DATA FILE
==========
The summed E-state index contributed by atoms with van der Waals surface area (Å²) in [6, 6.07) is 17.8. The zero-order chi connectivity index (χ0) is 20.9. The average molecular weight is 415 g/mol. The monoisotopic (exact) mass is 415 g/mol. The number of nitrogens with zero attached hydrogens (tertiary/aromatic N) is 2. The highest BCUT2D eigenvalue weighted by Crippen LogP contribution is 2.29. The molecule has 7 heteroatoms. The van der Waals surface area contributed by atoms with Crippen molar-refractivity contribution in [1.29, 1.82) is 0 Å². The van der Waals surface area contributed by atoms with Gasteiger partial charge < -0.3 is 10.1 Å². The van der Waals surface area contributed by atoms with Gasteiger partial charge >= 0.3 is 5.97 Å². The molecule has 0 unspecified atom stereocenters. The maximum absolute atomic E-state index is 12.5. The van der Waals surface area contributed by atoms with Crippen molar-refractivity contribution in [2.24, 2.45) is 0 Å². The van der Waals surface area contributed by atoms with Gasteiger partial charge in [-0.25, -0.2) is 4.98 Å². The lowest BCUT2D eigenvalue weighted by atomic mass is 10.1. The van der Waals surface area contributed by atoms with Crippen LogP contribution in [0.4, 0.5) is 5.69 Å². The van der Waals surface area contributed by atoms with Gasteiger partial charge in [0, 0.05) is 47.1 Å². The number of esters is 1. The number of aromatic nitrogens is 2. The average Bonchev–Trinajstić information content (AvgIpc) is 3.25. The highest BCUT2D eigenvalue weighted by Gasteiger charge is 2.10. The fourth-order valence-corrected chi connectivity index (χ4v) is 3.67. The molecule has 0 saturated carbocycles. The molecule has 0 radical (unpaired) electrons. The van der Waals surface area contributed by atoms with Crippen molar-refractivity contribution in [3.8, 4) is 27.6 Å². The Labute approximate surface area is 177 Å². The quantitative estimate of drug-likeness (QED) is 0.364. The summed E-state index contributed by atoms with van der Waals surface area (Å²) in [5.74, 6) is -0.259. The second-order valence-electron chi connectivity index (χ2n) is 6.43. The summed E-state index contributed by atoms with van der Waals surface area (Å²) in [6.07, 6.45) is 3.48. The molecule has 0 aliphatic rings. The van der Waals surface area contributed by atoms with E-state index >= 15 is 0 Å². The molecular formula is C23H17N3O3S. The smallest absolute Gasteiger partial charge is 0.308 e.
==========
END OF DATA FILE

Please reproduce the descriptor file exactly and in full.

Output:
The summed E-state index contributed by atoms with van der Waals surface area (Å²) in [6, 6.07) is 17.8. The zero-order chi connectivity index (χ0) is 20.9. The average molecular weight is 415 g/mol. The monoisotopic (exact) mass is 415 g/mol. The number of nitrogens with zero attached hydrogens (tertiary/aromatic N) is 2. The highest BCUT2D eigenvalue weighted by Crippen LogP contribution is 2.29. The molecule has 7 heteroatoms. The van der Waals surface area contributed by atoms with Crippen molar-refractivity contribution in [1.29, 1.82) is 0 Å². The van der Waals surface area contributed by atoms with Gasteiger partial charge < -0.3 is 10.1 Å². The van der Waals surface area contributed by atoms with Gasteiger partial charge >= 0.3 is 5.97 Å². The molecule has 0 unspecified atom stereocenters. The maximum absolute atomic E-state index is 12.5. The van der Waals surface area contributed by atoms with Crippen molar-refractivity contribution in [2.24, 2.45) is 0 Å². The van der Waals surface area contributed by atoms with Gasteiger partial charge in [-0.25, -0.2) is 4.98 Å². The lowest BCUT2D eigenvalue weighted by atomic mass is 10.1. The van der Waals surface area contributed by atoms with Crippen LogP contribution in [0.4, 0.5) is 5.69 Å². The van der Waals surface area contributed by atoms with Gasteiger partial charge in [0, 0.05) is 47.1 Å². The number of esters is 1. The number of aromatic nitrogens is 2. The average Bonchev–Trinajstić information content (AvgIpc) is 3.25. The highest BCUT2D eigenvalue weighted by Gasteiger charge is 2.10. The fourth-order valence-corrected chi connectivity index (χ4v) is 3.67. The molecule has 0 saturated carbocycles. The molecule has 0 radical (unpaired) electrons. The van der Waals surface area contributed by atoms with Crippen molar-refractivity contribution in [3.8, 4) is 27.6 Å². The Labute approximate surface area is 177 Å². The quantitative estimate of drug-likeness (QED) is 0.364. The summed E-state index contributed by atoms with van der Waals surface area (Å²) in [5.74, 6) is -0.259. The second-order valence-electron chi connectivity index (χ2n) is 6.43. The summed E-state index contributed by atoms with van der Waals surface area (Å²) in [6.07, 6.45) is 3.48. The molecule has 0 aliphatic rings. The van der Waals surface area contributed by atoms with E-state index >= 15 is 0 Å². The molecular formula is C23H17N3O3S. The smallest absolute Gasteiger partial charge is 0.308 e.